How to calculate size to match standard fittings with prints?

Hello, this is my first post
I have been trying to figure out how to accurately measure the size of a thing and sculpt slice and print a complimentary object.

For example, How do i match threads if I want to sculpt an attachment for something?
Or if I wanted to make a clip for something to hold it, that is functional and fits the object with little error?

IDK if there re standards that people build on top of, or if they end up matching screw threads perfectly, but I am trying to acquire that skill.
Thanks in advance for any help!

This is something people typically do with a 3D CAD program like FreeCAD or Fusion360 (or even something like Blender). There are lots of tutorials for that. For example:

Those programs tend to have features or add-ons to make typical physical design tasks like this easier. By contrast, Nomad Sculpt is more oriented toward 3D sculpting where the appearance is the primary concern.

There likely is a way to do it with Nomad Sculpt and, someone else might have suggestions on how. It is worth considering learning one of these other tools, if you are going to be doing a lot of that kind of thing.

If you can find an existing model of your existing physical component, you might be able to create a mate by using a subtractive Boolean operation to cut it out of a solid object. Places like Digikey have downloadable models of a lot of components they sell and, you might be able to find something with the diameter and thread pitch you need to match.

As Evermorian mentioned, this is something that you should probably be doing in a CAD software.

That being said, there are ways of doing it but it can be very cumbersome. You can do a search on the forum of “thread” and should be able to find a few posts where people create them and show how to.

One thing I’ve done quite often is create my threads in a separate software and import them into nomad. Then merge then into parts I’ve designed in Nomad. Works very well and makes it so I know my threads will work :+1:t3:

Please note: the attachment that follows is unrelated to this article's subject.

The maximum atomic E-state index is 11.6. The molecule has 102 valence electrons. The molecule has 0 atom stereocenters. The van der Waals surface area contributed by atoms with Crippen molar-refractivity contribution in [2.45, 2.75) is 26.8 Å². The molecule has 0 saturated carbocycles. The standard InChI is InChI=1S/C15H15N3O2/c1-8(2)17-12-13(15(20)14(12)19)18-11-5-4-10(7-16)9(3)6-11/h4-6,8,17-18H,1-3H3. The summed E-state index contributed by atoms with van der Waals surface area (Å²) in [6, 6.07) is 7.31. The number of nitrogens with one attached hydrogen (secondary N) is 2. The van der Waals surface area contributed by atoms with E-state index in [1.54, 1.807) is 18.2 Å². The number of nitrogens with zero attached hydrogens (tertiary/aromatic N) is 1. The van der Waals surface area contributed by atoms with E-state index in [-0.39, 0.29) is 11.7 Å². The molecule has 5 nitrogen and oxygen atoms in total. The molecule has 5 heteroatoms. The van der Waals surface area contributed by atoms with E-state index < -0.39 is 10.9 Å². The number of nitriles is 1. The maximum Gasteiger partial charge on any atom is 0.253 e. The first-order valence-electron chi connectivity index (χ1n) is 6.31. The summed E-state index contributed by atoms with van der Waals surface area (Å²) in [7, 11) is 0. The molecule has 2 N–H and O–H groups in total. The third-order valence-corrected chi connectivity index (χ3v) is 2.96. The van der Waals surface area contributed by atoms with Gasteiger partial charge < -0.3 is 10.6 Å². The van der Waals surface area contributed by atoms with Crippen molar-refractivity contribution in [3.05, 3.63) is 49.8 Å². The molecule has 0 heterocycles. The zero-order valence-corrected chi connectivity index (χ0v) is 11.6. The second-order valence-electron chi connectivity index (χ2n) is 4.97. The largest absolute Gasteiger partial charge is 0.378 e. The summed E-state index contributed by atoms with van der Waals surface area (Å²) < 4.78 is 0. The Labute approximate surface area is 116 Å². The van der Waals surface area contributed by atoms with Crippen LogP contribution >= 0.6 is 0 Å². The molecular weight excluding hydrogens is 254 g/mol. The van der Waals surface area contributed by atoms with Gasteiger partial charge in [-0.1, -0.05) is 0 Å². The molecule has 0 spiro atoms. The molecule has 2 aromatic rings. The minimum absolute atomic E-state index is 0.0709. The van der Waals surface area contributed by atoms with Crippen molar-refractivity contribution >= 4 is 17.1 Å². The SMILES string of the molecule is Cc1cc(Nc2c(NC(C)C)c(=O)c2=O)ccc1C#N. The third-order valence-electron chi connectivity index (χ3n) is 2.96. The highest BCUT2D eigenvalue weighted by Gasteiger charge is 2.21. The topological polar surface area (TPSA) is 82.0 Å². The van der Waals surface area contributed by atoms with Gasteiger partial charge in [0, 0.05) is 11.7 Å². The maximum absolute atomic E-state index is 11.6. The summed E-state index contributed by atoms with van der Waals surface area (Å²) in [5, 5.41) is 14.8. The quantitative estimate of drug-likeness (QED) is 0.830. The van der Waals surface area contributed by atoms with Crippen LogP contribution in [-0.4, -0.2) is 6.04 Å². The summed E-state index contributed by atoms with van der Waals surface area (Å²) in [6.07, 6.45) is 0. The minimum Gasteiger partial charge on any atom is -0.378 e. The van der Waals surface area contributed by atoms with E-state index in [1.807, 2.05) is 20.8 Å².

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Using a sculpting program in hopes of doing technical modeling is nothing short of pure masochism. Sculpting’s criteria is “If it looks good to the eye, job’s done.” CAD is object modeling (almost always) based on or driven by data.

This would be true even of ZBrush’s ZModeler component. You only approximate where a hole is placed.

In CAD, a hole is often placed either in relation to a known feature (centerline, edge, etc) or placed outright by a value (ie, 3.55mm from origin with 4.25mm radius). Wake me up when you find seasoned sculptors who wish to “sculpt” this way.

As @Evermorian pointed to in the FreeCAD tutorial, I used a similar process in Rhino3D starting with a helical coil where I’m allowed to specify diameter, height, number of turns, etc. Another curve is designated to sweep along the coil creating a precise thread. The screw threads are used to (Boolean) cut out its negative shape in other CAD-modeled structures giving me custom-made 3D printed valve stem caps:

For a first-try, they twisted on with the same ease as a manufactured valve stem cap. No cross-threading, no tightness, no looseness.

For more common fasteners, there’s even a free plug-in made available to Rhino3D CAD users that generated industry-standard bolts.

Given this demonstration of CAD’s precision, there isn’t much reason why Sculpting apps need to reinvent the wheel here.

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